But all we get is fear mongering from elected officials who swear that all chaos will break loose if they settle our land claims. These people like to insist that land claims represent a “cloud” on homeowners’ property titles. Really? Then lift the cloud! The State has always had the power to do so, and it still does. Instead, it chooses clouds over sunlight.

In proposing the new BIA rules, the federal government is sending a message to Connecticut. Actually, two messages. The first is that it cannot continue to discriminate against certain State-recognized tribes to the benefit of others. Second, it’s time to settle Indian land claims once and for all. Until that happens, homeowners have no one to blame for “clouds” on their property titles but their own elected officials, who will continue to kick this particular can down the road for as long as they can keep getting reelected.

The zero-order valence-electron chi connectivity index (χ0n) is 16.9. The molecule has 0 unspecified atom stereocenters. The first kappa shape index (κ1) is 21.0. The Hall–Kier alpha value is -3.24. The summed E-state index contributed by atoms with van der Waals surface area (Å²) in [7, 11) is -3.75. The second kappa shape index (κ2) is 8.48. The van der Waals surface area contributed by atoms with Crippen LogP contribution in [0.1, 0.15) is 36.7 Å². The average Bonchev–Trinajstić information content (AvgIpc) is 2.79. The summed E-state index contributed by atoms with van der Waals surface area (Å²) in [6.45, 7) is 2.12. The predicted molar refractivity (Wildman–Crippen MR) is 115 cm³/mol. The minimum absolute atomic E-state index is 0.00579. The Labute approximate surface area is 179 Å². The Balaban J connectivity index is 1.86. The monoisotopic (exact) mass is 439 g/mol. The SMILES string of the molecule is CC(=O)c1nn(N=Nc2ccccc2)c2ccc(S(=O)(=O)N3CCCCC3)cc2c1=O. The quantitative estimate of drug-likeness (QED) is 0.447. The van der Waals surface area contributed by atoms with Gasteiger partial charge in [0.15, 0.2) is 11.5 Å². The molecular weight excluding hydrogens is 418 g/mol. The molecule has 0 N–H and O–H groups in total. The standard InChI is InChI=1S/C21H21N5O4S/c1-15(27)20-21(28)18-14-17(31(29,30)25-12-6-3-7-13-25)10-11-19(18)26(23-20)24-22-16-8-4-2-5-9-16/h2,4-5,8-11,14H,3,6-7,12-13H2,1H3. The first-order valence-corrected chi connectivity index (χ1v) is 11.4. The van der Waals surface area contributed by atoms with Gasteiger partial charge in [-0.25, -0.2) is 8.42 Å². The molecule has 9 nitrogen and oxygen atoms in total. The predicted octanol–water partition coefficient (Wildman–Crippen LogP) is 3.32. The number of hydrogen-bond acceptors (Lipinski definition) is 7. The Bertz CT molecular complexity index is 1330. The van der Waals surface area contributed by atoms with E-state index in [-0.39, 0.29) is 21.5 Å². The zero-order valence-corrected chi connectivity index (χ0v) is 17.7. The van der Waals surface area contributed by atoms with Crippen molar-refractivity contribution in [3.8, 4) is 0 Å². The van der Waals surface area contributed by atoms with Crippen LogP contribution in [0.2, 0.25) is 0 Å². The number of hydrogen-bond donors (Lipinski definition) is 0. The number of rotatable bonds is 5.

One more thing about casinos. Anyone who hasn’t been living in a cave knows that the gaming market in Connecticut is saturated. Foxwoods and Mohegan Sun are not exactly prospering, and Massachusetts is about to add casinos that will make things even more difficult. So don’t let anyone tell you that federal recognition will automatically mean more casinos in Connecticut. A casino isn’t a magic formula for always making money. It is a business, pure and simple. And if the market conditions are not favorable, it will fail. There are no guarantees whatsoever.

Besides, Sen. Blumenthal and others are saying they have other ways to block a third casino in Connecticut even if another State-recognized Tribe gains federal recognition. If this is true, they should stop spreading fear and blocking a BIA overhaul that has been far too long in coming. They know full well how to settle the land claims. They should do so.